In the legal system, the law often sets time limits for filing a case. This is true in the criminal and civil systems, and the time limit is known as the statute of limitations.
The idea behind the statute of limitations is to allow for cases to come before a court when they are fresh so as to avoid people forgetting details about the case that could impact the court’s decision. It also helps to ensure the fairness of the legal system.
When it comes to wrongful death cases, you do have a time limit. FindLaw explains that the state has set the statute of limitations at two years. The time begins upon the death of the person who died due to someone else’s negligence.
The law does allow, in certain circumstances, for the court to toll the statute of limitations, which means that it pauses it. This might occur if there is a criminal case occurring at the time that is for the same incident.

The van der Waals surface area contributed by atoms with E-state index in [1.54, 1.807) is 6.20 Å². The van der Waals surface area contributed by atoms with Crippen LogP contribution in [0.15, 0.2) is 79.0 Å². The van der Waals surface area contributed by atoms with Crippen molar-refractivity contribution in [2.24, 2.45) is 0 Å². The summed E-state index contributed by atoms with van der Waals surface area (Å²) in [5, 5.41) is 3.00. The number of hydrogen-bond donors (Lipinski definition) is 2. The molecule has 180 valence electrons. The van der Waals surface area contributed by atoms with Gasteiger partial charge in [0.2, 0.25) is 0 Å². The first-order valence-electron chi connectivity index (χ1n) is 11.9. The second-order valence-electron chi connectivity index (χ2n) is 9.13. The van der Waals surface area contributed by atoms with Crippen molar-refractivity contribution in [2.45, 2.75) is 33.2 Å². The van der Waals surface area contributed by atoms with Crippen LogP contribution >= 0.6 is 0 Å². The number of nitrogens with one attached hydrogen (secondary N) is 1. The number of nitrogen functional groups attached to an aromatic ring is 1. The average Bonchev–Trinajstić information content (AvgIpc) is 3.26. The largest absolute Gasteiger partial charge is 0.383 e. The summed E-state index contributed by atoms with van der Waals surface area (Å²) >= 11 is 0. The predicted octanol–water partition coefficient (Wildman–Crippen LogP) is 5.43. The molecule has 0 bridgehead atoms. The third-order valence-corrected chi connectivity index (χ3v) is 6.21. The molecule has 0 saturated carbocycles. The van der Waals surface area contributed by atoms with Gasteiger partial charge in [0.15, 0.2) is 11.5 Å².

For example, if your case involves a car accident, the state may also bring vehicular homicide charges against the person who you want to take to court. In this case, your lawsuit may be on hold until the criminal case is over. The law allows for you to wait to file your case until the criminal case is over as long as it is within six years after the death.
Another situation where the court may pause your statute of limitations is if the person who died has his or her estate in probate. You can wait until probate is complete, up to five years.